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The Women's History of the Modern World
Cover of The Women's History of the Modern World
The Women's History of the Modern World
How Radicals, Rebels, and Everywomen Revolutionized the Last 200 Years
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The internationally bestselling author of Who Cooked the Last Supper? presents a wickedly witty and very current history of the extraordinary female rebels, reactionaries, and trailblazers who left their mark on history from the French Revolution up to the present day.

Now is the time for a new women's history—for the famous, infamous, and unsung women to get their due—from the Enlightenment to the #MeToo movement.

Recording the important milestones in the birth of the modern feminist movement and the rise of women into greater social, economic, and political power, Miles takes us through through a colorful pageant of astonishing women, from heads of state like Empress Cixi, Eugenia Charles, Indira Gandhi, Jacinda Ardern, and Ellen Johnson Sirleaf to political rainmakers Kate Sheppard, Carrie Chapman Catt, Anna Stout, Dorothy Height, Shirley Chisholm, Winnie Mandela, STEM powerhouses Jocelyn Bell Burnell, Rosalind Franklin, Sophia Kovalevskaya, Marie Curie, and Ada Lovelace, revolutionaries Olympe de Gouges, Harriet Tubman, Sojourner Truth, Patyegarang, and writer/intellectuals Mary Wollstonecraft, Simon de Beauvoir, Elaine Morgan, and Germaine Greer. Women in the arts, women in sports, women in business, women in religion, women in politics—this is a one-stop roundup of the tremendous progress women have made in the modern era.

A testimony to how women have persisted—and excelled—this is a smart and stylish popular history for all listeners.

Supplemental enhancement PDF accompanies the audiobook.

The internationally bestselling author of Who Cooked the Last Supper? presents a wickedly witty and very current history of the extraordinary female rebels, reactionaries, and trailblazers who left their mark on history from the French Revolution up to the present day.

Now is the time for a new women's history—for the famous, infamous, and unsung women to get their due—from the Enlightenment to the #MeToo movement.

Recording the important milestones in the birth of the modern feminist movement and the rise of women into greater social, economic, and political power, Miles takes us through through a colorful pageant of astonishing women, from heads of state like Empress Cixi, Eugenia Charles, Indira Gandhi, Jacinda Ardern, and Ellen Johnson Sirleaf to political rainmakers Kate Sheppard, Carrie Chapman Catt, Anna Stout, Dorothy Height, Shirley Chisholm, Winnie Mandela, STEM powerhouses Jocelyn Bell Burnell, Rosalind Franklin, Sophia Kovalevskaya, Marie Curie, and Ada Lovelace, revolutionaries Olympe de Gouges, Harriet Tubman, Sojourner Truth, Patyegarang, and writer/intellectuals Mary Wollstonecraft, Simon de Beauvoir, Elaine Morgan, and Germaine Greer. Women in the arts, women in sports, women in business, women in religion, women in politics—this is a one-stop roundup of the tremendous progress women have made in the modern era.

A testimony to how women have persisted—and excelled—this is a smart and stylish popular history for all listeners.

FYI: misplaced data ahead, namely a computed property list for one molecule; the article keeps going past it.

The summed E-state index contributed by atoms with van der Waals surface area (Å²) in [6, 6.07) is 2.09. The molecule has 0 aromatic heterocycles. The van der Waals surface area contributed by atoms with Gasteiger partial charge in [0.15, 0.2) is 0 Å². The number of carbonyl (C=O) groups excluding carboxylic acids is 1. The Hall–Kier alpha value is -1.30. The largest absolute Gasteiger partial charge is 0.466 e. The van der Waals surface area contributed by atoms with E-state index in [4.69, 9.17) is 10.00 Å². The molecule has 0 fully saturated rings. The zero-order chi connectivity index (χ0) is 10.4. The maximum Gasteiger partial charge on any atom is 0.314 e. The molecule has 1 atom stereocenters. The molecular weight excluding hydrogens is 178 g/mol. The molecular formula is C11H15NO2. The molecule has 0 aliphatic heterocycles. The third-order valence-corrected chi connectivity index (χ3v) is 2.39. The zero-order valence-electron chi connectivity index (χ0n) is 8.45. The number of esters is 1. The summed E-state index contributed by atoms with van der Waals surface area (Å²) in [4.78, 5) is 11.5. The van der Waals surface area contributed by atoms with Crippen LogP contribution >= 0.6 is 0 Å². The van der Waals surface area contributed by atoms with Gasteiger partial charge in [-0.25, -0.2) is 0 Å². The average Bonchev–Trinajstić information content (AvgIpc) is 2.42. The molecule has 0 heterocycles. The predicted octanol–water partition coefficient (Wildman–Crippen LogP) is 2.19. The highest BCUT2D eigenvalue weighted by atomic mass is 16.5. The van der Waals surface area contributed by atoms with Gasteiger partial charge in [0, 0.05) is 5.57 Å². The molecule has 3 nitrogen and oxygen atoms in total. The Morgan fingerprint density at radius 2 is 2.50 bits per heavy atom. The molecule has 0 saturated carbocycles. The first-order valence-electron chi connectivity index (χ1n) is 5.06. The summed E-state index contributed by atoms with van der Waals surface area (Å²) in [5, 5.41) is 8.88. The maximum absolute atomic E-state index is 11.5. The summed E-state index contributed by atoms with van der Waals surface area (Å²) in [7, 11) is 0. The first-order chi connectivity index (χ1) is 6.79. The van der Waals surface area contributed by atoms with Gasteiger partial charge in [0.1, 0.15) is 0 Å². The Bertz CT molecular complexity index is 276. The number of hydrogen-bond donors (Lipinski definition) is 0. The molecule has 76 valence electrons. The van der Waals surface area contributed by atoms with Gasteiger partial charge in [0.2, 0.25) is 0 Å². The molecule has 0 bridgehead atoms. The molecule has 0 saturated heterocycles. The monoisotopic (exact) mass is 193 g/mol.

Supplemental enhancement PDF accompanies the audiobook.

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About the Author-
  • Rosalind Miles, PhD, is a critically acclaimed English novelist, essayist, lecturer, and BBC broadcaster. Her novels—including Guenevere, Queen of the Summer Country and I, Elizabeth—have been international bestsellers. She lives in Hertfordshire, England.

Reviews-
  • AudioFile Magazine Adopting a mixture of straightforward narration and subtle emotion, Erin Bennett narrates this lengthy history perfectly described by its subtitle: "How Radicals, Rebels, and Everywomen Revolutionized the Last 200 Years." From the role of women in the French Revolution to the British "transport" of women to Australia and the factory work of women and girls, Bennett recounts wrongs, fights, disputes, and accomplishments of women across the globe. Topics range from birth control and women's suffrage to equality in education and sexuality. Bennett's performance is tireless; she pauses slightly when reading documents. With tones bordering on strident and angry, Bennett's enunciation is sporadically imprecise. Nonetheless, listeners are given an abundance of facts on the battle for women's equality. M.B.K. � AudioFile 2021, Portland, Maine
  • Publisher's Weekly

    November 9, 2020
    Novelist and historian Miles (coauthor, Warrior Women) spotlights “rebel women” from the past two centuries in this brisk and freewheeling history. Contending that women’s liberation is “a work in progress,” Miles begins with the French Revolution, documenting how playwright and political activist Olympe de Gouges’s insistence on women’s rights and vocal critiques of male republicans led to her execution in 1793. Miles also tracks how colonialism exacerbated tensions over women’s roles, details how Southern sisters Sarah and Angelina Grimké linked abolitionism to women’s rights, and profiles 19th-century abortion provider Ann Trow, better known as Madame Restell. Other subjects include civil rights activist Rosa Parks; feminists Betty Friedan, Gloria Steinem, and Germaine Greer; and political figures Margaret Thatcher, Indira Gandhi, and Jiang Qing, wife of Mao Zedong and “supreme architect of the Cultural Revolution.” Recently, Miles contends, a “strong man” backlash against women’s gains has contributed to a resurgence of authoritarianism around the world. Miles writes with verve and jam packs her account with useful information, but her resolutely optimistic outlook for the 21st century seems at odds with the history she chronicles, and her abrupt shifts from one topic to the next can be jarring. Nevertheless, this is an energetic and enthusiastic survey of feminist boundary pushing. Photos.